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Meet Joyce Bruggeman of Survivors of Suicide Loss

Today we’d like to introduce you to Joyce Bruggeman.

Joyce, can you briefly walk us through your story – how you started and how you got to where you are today.
In 1981, The Survivors of Suicide Loss (SOSL) group evolved from a Traumatic Death support group. As the number of survivors in San Diego increased, additional support groups and services were added. A newsletter was created in 1983, and a help-line for survivors was established in 1984 and has been maintained to date. Today, 36 years later, SOSL has one of the premier survivor support programs in the country. The suicide postvention program includes sixteen groups every month in 10 different locations in San Diego and Riverside counties.

In 1993, SOSL became a 501©(3).

SOSL the only organization doing crucial suicide postvention support throughout San Diego County. Postvention refers to activities which reduce risk and promote healing after a suicide death. Peer support groups provide healthy role models for grieving survivors and increase social support. Given the link between the suicide of a family member and the increased risk for family members, this is a critical benefit. Postvention is prevention.

SOSL, an active member of San Diego’s Suicide Prevention Council, reaches out into the community to reduce stigma through trainings, presentations, and motivational/educational talks. We provide trainings for law enforcement, the military, and emergency responders. Our QPR (Question Persuade Refer) trainers speak in numerous businesses, clubs, and organizations throughout the community.

Annually, SOSL holds a walk in Balboa Park, where over one thousand San Diegans come together to honor loved ones, help those left behind, and support those struggling with mental health issues and thoughts of suicide. This year – our 11th year – we are collaborating with Directing Change which sponsors a youth film contest to educate about mental health and suicide prevention. The walk has been renamed – Walk in Remembrance with Hope and will be held on Sunday, November 12th. This is our major fundraiser for our organization, and all of the funds raised stay in San Diego to directly benefit the lives of San Diegans.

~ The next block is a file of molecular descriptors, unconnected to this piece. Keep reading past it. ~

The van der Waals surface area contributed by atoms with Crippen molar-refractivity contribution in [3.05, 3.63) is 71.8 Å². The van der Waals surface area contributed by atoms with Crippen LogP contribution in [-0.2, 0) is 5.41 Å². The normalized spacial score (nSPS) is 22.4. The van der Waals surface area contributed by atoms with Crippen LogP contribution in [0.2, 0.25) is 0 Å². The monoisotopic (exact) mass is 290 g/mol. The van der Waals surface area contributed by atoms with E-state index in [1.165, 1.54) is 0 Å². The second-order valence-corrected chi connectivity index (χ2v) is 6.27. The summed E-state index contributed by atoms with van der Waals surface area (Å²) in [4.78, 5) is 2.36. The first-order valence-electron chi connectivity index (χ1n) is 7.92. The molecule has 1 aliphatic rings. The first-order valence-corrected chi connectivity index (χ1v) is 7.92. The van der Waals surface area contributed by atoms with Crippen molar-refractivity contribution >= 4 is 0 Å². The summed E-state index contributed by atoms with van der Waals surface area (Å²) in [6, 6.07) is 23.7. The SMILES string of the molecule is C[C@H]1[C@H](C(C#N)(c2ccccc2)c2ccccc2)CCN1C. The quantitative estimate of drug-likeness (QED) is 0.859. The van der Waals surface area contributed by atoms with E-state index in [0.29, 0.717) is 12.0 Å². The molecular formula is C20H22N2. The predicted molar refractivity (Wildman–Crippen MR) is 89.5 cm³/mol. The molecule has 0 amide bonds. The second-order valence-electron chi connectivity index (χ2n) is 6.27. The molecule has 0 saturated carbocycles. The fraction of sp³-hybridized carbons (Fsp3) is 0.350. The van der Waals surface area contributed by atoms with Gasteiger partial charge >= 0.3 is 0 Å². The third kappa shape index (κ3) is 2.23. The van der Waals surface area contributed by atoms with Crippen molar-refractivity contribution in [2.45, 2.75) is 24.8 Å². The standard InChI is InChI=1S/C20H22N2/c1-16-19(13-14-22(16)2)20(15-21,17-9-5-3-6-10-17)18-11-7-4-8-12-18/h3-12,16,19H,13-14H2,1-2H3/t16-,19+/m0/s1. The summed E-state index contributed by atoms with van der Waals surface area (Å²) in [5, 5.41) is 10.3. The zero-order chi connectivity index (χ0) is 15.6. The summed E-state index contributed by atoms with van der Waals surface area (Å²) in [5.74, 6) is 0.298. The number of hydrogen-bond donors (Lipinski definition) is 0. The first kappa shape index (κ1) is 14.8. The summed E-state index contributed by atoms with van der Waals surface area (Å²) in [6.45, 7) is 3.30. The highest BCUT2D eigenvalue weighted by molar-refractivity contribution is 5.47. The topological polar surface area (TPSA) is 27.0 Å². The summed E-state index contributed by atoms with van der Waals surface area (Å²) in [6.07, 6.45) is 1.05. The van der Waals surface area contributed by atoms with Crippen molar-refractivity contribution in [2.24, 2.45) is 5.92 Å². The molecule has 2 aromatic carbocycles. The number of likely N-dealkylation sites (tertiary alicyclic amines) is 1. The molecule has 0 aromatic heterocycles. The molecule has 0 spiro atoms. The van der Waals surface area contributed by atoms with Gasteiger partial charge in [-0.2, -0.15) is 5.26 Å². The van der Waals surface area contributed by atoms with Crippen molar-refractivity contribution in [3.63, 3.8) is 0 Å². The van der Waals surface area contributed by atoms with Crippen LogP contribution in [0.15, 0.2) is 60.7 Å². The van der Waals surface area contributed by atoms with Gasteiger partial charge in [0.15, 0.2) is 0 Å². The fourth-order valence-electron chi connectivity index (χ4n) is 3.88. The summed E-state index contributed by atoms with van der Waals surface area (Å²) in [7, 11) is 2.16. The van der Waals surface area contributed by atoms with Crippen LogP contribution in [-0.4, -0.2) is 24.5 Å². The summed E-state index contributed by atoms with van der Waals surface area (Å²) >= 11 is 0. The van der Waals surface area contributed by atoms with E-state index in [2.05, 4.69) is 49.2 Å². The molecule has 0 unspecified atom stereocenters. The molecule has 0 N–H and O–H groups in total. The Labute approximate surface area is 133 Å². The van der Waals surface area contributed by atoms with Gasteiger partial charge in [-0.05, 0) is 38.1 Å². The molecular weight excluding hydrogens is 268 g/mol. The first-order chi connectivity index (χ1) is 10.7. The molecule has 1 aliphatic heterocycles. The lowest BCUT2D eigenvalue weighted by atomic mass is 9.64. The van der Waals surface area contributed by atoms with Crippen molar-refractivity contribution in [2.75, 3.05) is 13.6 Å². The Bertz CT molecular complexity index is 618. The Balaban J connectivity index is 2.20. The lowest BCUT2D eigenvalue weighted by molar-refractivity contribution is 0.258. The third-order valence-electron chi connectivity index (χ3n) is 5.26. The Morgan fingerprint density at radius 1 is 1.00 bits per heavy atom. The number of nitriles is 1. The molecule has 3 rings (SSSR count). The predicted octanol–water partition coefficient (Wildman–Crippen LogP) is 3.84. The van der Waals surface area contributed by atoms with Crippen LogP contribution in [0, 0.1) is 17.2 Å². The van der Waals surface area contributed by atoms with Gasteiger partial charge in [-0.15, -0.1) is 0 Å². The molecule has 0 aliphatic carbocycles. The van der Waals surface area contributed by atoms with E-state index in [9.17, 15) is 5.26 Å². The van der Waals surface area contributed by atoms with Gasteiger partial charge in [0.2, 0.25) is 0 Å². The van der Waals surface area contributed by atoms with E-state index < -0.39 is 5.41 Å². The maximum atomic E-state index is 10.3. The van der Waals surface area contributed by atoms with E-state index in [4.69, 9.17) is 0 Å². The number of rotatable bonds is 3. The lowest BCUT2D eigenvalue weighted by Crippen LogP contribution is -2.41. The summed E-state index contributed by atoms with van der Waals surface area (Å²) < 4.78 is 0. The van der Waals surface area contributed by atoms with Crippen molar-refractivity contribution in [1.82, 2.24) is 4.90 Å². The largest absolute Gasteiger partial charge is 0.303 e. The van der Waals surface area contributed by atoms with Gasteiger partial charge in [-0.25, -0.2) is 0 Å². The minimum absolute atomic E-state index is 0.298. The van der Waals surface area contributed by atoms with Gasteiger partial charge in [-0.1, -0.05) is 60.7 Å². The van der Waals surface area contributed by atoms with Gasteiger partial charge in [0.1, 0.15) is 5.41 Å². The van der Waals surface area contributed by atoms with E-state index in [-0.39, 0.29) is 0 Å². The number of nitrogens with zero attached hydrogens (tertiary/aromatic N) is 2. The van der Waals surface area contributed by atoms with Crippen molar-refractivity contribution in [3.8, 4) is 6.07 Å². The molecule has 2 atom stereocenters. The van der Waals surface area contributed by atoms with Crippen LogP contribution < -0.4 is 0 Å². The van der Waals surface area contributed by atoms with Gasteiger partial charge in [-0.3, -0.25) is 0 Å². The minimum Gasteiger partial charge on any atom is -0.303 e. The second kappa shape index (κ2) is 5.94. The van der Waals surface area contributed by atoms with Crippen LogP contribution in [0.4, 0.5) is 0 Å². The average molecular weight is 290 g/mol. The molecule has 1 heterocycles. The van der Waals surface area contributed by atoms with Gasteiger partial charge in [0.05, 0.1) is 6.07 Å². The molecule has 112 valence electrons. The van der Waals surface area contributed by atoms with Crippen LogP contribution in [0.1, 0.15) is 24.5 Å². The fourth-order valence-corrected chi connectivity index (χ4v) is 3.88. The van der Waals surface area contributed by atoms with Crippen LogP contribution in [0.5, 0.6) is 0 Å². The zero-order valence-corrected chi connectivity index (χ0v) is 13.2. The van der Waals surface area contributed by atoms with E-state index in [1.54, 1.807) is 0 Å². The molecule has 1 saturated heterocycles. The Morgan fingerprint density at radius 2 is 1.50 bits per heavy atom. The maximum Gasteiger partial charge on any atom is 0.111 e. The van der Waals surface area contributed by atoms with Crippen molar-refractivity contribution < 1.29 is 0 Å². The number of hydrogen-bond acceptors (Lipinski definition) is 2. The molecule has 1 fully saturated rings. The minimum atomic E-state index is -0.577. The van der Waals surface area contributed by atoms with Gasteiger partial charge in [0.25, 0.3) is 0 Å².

In 2016, SOSL held its first ever Ride For Life motorcycle charity run, in connection with Worldwide Suicide Prevention Day. We moved it to El Cajon Harley Davidson in 2017, and had over 85 participants. It is an opportunity to all the motorcycle community to support suicide prevention in San Diego. The event has been well received, and we are looking forward to 2018 being even bigger and better.

Annually, we hold SOSL Day which brings 100 survivors of suicide loss together for a time of sharing, learning, and community. SOSL provides the connections and education that many survivors need to continue on the path of healing.

In the past two years, we have developed more resources for the long-term survivor of suicide loss. Those beyond the initial stage of grief and shock, but who still need support and community to learn to live in the “new normal” suicide has brought to their lives. SOSL has developed an 8 week – closed group curriculum to guide people through the various stages and aspects of living beyond a suicide, to help them move into a life that is good again – even though it will never be the same. We teach them that is possible to move beyond the trauma and experience Post-Traumatic Growth. To that end, this year we also offered some workshops that taught valuable tools to the survivor community.